Last Chance to Read
Your Account
Sign In  or  Sign Up
Basket
Your Basket
Your basket is empty
Payment methods accepted on LCTR website
 
 
You are here:   
 

The Seventh Report Fees, Gratuities, Perquisites Ireland

31/01/1809

Printer / Publisher:  
Volume Number:     Issue Number: 
No Pages: 1
The Seventh Report Fees, Gratuities, Perquisites Ireland page 1
 
Price for this document  
The Seventh Report Fees, Gratuities, Perquisites Ireland
Whole document: £1.00
Purchase Options
No options are required for this copy of The Seventh Report Fees, Gratuities, Perquisites Ireland

The Seventh Report Fees, Gratuities, Perquisites Ireland

Date of Article: 31/01/1809
Printer / Publisher:  
Address: 
Volume Number:     Issue Number: 
No Pages: 1
Sourced from Dealer? No
Additional information:

Full (unformatted) newspaper text

The following text is a digital copy of this issue in its entirety, but it may not be readable and does not contain any formatting. To view the original copy of this newspaper you can carry out some searches for text within it (to view snapshot images of the original edition) and you can then purchase a page or the whole document using the 'Purchase Options' box above.

N* 27.3 ON FEES, G R A T U I T I E S , & c.-( Au6tion Duty, & c.) 67 each regiftered Table. Mr. Foote manufactures about 1,000 Jbs. of Roll Tob.: cco every week ; and Examinant thinks, one man working moderately, with the neceflary Attendance of boys, would turn off 500 lbs. or 600 lbs. of Roll in a week from one table ; and he has known inftances of one man turning off 800 lbs. or 900 lbs. He is of opinion, that a Manufacturer of Tobacco, who paid the Duties, could not make a livelihood by manufacturing lefs than 500 lbs. a week. He believes the Manufac- turers in the country generally follow fome other occupation. It is his general prac- tice to put a hogfhead of Tobacco in a cafe for Roll at one time, and fometimes two. In warm weather he finds great inconvenience from being obliged to make ufe of a frame for this purpofe, as the Tobacco is apt to heat, and muft then be taken out of cafe and fpread upon the floor, in order to give it air. It is his praCtice from time to time 10 add to the Tobacco in cafe; and he conceives, that to oblige Manu- facturers to work off an entire cafe without interruption, and to preclude them from adding thereto, would be injurious to them, as it frequently happens that the To- bacco put in cafe may not be of a quality to work up by itfelf; and this is not to be difcovered with certainty until it is wetted. If a hogfhead of Tobacco fhould happen to be filler or foft leaf, it would require a mixture of wrapper or ftrong leaf to work it up. Before the trade fell off, Mr. Foote ufually worked up at one time about 2 9,000 lbs. weight of Tobacco, where he now manufactures no more than 19,000 lbs. The Tobacco remains in Snuff- cafe about three weeks before it is fit for fpinning ; in the courfe of a week, it is wholly fpun off into Snuff Rolls. He conceives that it would be impoflible for an Officer to weigh the Snuff- cafe; when the Tobacco has remained for any time in that ftate, the heat is fo intenfe, and the fmell fo ftrong, that thofe who have been for upwards of twenty- five years conftantly employed in the bufinefs, are always feverely affeCted with ficknefs. He conceives that it is moft advantageous to the Manufacturer to work off fmuggled Tobacco from the cane cafe. He has bought large cakes of feized To- bacco at the Cuftom- houfe fales, and has generally found it to be of a fuperior qua- lity, and better calculated for the manufacturing of Rolls rlian of Snuff; he therefore is of opinion, that fmuggled Tobacco is ufually worked off in the cane cafe. James Nowlatt. J. S. Rochfort, Fredk Geale, Charles Saxtou. No. 27. The Examination of ARCHIBALD HAWKSLEY, Esq. taken on Oath, the 29th of OCtober 1807, and 27th January 1808. This Examinant faith, That he is an Importer of Tobacco, and has been fo for many years, and deals ex- • tenfivelv therein. The Import Trade is at prefent very low, owing to the fmuggling on the Coaft, which has increafed in proportion to the increafe of the Duty, and from the facility afforded to the Smuggler by the numerous Creeks and Bays on the coast or Ireland ' He is of opinion, that the only effectual mode of suppressing the illicit trade will be, to lower the Duty on tobacco. He is firmly persuaded, that a Revenue much greater jn amount than the present would be produced, if tne Import and Excife Duties together did not exceed is. per lb. Before the increafe of Duty, he has in fome years imported from 12 to 1500 hhds. of Tobacco, but his fales are now fo greatly diminifhed,- in confequence of smuggling, which he attributes solely to the effeCt of the high Duty, that he has this year imported only 400 hhds; he formerly made cbnfiderable sales into Connaught, but now makes scarce any. He alfo thinks that there has not been sufficient encouragement given to the seizure of fmucmled Tobacco. It is the general praCtice of Manufacturers, who purchase from the Importing Merchant, to remove only fo much of the quantity purchased, as they require for immediate confumption, and to leave the remainder until they have occa- fion for it. A fhort time ago, he was applied to for two hhds. of Tobacco by a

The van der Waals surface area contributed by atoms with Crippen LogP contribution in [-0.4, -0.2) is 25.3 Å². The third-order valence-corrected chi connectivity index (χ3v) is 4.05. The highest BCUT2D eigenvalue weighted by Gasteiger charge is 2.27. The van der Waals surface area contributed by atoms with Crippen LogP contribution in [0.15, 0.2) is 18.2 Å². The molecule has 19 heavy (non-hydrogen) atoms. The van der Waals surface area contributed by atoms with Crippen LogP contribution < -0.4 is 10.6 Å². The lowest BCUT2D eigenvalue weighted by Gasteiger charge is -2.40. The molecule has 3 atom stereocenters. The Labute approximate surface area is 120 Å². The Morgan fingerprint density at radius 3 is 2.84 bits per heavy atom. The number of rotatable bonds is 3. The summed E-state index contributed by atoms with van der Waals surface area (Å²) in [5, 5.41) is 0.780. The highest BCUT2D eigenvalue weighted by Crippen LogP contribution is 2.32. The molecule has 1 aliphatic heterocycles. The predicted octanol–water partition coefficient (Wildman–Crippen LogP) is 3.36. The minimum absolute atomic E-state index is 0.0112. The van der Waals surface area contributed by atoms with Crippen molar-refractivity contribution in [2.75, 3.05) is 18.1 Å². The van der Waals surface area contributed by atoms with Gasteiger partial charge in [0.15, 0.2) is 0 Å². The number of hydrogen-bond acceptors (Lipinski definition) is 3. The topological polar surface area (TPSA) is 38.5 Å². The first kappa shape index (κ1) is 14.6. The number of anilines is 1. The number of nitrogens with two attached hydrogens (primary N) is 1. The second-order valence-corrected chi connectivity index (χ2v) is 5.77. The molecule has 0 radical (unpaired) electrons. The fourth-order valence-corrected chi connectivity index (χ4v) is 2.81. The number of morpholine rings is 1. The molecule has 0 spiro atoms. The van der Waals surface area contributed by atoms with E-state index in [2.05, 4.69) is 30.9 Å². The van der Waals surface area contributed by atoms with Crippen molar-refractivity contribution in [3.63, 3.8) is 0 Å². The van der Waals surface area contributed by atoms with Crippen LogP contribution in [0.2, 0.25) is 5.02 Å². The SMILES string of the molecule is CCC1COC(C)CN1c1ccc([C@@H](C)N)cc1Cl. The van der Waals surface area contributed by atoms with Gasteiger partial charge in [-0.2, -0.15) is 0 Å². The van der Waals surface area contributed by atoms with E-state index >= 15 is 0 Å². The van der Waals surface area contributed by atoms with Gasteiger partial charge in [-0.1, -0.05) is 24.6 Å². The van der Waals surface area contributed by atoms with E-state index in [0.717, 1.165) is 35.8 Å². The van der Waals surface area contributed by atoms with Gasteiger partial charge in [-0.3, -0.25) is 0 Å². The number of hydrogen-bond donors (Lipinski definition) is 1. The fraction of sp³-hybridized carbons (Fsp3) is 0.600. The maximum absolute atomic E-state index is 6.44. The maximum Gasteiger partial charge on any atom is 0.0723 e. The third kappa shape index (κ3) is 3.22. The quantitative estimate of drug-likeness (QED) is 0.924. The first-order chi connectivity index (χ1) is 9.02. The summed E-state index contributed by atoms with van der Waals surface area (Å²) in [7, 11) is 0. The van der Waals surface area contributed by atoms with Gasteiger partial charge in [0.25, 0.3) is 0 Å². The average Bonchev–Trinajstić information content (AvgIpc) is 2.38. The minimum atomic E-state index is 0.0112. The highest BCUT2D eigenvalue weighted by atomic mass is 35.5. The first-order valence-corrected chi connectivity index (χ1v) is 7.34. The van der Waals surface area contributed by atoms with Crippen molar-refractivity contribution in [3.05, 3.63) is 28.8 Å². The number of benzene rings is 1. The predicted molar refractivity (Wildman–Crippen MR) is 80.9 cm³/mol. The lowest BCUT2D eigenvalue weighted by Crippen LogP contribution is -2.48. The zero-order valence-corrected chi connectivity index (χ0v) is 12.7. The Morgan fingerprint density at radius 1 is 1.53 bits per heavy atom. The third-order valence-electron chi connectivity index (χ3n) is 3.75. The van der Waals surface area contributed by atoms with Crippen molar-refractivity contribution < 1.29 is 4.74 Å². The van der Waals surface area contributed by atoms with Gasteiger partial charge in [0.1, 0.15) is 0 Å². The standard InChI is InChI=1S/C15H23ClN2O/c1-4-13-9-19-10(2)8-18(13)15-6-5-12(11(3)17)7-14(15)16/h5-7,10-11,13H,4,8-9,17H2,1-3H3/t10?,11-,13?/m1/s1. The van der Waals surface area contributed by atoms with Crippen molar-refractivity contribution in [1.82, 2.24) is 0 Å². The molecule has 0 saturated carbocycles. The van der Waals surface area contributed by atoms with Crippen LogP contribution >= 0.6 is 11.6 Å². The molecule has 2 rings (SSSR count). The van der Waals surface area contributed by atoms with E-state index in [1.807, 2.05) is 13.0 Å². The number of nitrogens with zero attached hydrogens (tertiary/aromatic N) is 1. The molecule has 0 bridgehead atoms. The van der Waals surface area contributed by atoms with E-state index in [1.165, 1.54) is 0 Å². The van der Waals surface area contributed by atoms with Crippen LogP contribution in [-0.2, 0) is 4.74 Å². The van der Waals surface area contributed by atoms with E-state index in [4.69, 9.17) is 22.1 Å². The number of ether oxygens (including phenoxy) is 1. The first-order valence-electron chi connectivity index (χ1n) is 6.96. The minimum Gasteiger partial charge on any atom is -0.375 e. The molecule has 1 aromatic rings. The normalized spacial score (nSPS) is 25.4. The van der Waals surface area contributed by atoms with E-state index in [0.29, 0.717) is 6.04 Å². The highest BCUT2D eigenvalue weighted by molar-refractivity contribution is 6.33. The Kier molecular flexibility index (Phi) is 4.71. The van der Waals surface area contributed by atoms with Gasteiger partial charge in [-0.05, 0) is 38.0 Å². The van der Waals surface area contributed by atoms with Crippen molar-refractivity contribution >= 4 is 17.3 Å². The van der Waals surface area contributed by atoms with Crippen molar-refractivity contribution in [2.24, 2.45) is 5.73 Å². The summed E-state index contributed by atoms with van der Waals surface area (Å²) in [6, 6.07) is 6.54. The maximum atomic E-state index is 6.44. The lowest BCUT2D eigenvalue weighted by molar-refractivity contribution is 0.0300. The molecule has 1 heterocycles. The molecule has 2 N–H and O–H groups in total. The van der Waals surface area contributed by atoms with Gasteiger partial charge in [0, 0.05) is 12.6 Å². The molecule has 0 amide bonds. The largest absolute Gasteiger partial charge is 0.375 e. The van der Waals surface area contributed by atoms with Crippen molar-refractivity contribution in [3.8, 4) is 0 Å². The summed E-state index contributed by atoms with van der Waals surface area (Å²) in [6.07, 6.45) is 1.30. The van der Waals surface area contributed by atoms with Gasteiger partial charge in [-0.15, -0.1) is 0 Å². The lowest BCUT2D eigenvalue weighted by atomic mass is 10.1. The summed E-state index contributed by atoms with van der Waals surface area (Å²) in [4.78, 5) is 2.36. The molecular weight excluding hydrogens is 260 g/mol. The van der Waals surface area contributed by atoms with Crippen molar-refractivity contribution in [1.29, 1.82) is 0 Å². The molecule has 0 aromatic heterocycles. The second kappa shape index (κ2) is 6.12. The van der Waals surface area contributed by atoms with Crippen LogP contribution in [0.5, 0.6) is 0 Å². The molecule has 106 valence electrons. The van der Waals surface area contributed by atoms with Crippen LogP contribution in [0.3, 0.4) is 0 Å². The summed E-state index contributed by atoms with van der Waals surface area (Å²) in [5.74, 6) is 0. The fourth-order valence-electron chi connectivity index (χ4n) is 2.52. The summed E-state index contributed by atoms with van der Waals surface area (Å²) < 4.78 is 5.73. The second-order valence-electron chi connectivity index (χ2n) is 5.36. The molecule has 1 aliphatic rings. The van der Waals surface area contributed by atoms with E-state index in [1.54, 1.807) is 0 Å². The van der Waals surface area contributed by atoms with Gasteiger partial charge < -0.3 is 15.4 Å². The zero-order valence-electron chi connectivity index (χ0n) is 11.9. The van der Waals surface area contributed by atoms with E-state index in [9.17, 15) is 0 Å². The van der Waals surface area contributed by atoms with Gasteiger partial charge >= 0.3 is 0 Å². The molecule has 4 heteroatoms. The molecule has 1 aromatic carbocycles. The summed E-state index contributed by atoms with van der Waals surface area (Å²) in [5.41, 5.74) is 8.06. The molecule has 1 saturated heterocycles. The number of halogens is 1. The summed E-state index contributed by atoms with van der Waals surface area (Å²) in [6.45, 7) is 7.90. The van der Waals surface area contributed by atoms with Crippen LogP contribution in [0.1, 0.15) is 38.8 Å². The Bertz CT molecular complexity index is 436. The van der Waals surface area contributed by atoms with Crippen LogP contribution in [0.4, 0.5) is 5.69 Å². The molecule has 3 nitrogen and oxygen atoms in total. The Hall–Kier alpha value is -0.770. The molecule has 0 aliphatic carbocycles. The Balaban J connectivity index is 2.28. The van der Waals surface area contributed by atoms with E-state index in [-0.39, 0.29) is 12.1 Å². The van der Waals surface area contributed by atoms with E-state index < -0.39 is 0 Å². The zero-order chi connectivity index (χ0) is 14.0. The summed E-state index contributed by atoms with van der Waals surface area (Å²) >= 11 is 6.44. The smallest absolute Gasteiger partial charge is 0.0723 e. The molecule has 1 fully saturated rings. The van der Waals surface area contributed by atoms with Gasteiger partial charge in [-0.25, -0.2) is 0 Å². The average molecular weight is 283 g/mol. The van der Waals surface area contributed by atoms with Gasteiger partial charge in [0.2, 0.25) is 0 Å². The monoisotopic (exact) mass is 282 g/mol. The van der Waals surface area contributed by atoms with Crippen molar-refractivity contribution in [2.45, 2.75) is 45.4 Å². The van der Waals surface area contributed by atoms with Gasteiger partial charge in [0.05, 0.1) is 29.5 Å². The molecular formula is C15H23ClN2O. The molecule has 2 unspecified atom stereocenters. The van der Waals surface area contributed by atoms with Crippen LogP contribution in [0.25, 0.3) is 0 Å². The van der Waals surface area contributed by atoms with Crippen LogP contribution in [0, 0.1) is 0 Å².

Document Search
 
Ask a Question
Name:
Email:
Tel:
Query: